4 Ways To Sell Your Stuff And Earn Extra Money (And Where To Do It!)

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Need to do some spring cleaning and declutter your home? Instead of just donating or throwing things out, how about trying to sell your stuff for a little extra money? It’s easy and you can empty your closets while filling your wallet! Here are four ways to sell your old stuff for the best price—and the best places to do it!

1. Hold An Old-Fashioned Garage Sale

This idea is the most labor intensive, but you don’t have to worry about shipping items. Spring is the perfect time to get together with a few neighbors or friends to sell unwanted items. For a successful sale, you need to spread the world. Take out a newspaper ad. Promote it on social media. Make posters for the neighborhood. Then, have your items displayed properly and clearly priced. Be willing to negotiate a little, but don’t give your stuff away. Those quarters and dollars add up quickly!

2. Check Out Consignments Shops

Consignment shops take people’s old stuff and sell it for them. You bring your items into the shop and an employee goes through them with you. The shop can offer you money immediately or give you an account number and then share the profits once the items are sold. You are not committed to taking the shop’s offer, so look around if the prices aren’t what you were hoping.

Consignment shops photo
Getty Images | Chris Hondros

3. Sell Your Stuff Online

The internet has become a virtual marketplace for everything from clothing to cars. One look online and you can find a wide variety of places to sell your items. A few of the most popular options include:


The Facebook mobile app has an entire section dedicated to selling items: Marketplace.

You can also search for Facebook Groups for people nearby who are looking to buy and sell items. Just snap a picture, write a brief description and post your items for sale. It’s that simple!


Ebay has been around since the 1990s. With more than 160 million people on the auction/retail site, Ebay is a great source for buyers. Tips for a good Ebay listing include good photos and a detailed description of the item. You may need to pay a listing fee—read more here about how Ebay calculates fees.


This relative newcomer to the online marketplace has been making a splash with its TV commercials. LetGo is a website and mobile app that allows sellers to list items for free. That’s right, no cost for listing or selling items. LetGo emphasizes local sales and discourages shipping items to buyers. The company’s FAQ states this is primarily for safety reasons.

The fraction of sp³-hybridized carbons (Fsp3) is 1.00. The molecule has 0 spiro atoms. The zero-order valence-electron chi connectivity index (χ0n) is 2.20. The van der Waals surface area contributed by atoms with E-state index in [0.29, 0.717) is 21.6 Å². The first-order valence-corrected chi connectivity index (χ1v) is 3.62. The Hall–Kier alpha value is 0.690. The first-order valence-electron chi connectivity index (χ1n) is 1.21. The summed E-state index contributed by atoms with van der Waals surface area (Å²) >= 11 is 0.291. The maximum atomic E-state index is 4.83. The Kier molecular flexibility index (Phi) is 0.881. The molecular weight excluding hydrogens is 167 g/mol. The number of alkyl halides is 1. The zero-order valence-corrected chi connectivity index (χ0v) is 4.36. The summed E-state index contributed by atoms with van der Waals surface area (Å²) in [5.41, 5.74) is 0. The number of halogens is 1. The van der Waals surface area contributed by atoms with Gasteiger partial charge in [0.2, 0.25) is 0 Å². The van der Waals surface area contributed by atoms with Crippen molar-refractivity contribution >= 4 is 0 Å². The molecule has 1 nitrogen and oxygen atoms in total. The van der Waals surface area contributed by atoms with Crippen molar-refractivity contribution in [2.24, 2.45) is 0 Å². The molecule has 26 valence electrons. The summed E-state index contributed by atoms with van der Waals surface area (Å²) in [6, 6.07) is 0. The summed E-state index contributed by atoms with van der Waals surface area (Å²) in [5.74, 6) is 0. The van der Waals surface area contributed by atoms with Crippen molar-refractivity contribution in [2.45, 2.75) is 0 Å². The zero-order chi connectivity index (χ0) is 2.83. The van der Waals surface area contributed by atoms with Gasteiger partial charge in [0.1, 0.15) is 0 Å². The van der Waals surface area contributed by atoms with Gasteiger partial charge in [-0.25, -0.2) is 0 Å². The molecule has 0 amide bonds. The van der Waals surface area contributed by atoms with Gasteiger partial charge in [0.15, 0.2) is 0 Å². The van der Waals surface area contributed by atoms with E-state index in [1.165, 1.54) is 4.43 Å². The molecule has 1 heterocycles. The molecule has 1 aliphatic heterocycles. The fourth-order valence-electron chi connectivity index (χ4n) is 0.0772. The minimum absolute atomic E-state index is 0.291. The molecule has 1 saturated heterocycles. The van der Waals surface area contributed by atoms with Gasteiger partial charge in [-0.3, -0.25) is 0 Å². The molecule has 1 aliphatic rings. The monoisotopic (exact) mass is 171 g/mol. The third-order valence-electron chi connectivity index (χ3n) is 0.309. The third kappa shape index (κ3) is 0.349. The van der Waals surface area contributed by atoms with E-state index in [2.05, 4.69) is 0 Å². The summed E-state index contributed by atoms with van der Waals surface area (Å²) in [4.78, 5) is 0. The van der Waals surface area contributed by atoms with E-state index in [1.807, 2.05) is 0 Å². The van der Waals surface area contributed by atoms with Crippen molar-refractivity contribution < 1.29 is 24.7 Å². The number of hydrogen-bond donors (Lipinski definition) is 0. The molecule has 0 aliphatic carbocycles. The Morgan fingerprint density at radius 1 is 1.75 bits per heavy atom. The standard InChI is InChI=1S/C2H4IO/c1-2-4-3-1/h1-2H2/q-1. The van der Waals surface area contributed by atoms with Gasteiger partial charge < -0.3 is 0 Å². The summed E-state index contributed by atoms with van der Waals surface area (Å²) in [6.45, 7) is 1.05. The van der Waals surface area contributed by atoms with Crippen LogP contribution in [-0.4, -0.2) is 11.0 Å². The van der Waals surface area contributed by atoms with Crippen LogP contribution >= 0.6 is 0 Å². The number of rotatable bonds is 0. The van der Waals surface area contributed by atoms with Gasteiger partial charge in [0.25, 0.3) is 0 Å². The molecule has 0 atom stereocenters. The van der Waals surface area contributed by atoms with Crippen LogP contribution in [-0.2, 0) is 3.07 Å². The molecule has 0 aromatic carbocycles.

sell your stuff


ThredUp calls itself “the largest online consignment shop and thrift store.” If you’re looking to sell clothing and accessories, then this may be just the place for you. The website does have high standards for what they will accept for resale. ThredUp looks for defect-free, on-trend and top brand names (DOT), according to its website. A seller can order a clean-out bag, fill it and then send it in to ThredUp. Then, if your items get accepted, you can get money in advance or when they sell.

4. Trade In Old Electronics

Have an outdated smartphone or video game you don’t play anymore? Now you can trade them in for some extra money!

Amazon has a trade-in program for DVDs, video games, cameras, books, computers and more!

Walmart also wants to buy your cell phones, tablets and video games for a fair price.

Head over to Best Buy to trade in smartwatches, mobile phones, video games and hardware, tablets and more.

GameStop stores around the country also accept trade-ins on video game systems and games. You can either take cash or a higher value in-store credit.

If none of those seem like good options, shop around these websites to find the best deal for your electronics:

  • BuyBackWorld: Get an instant quote for your resale item and have payment in 30 days.
  • Gazelle: accepts almost any device you can think of from phones to computers
  • Gizmogul: includes free shipping and promises fast payment
  • Swappa: accepts phones, tables, Chromebooks and MacBooks


my iPhone family pile
Flickr | Blake Patterson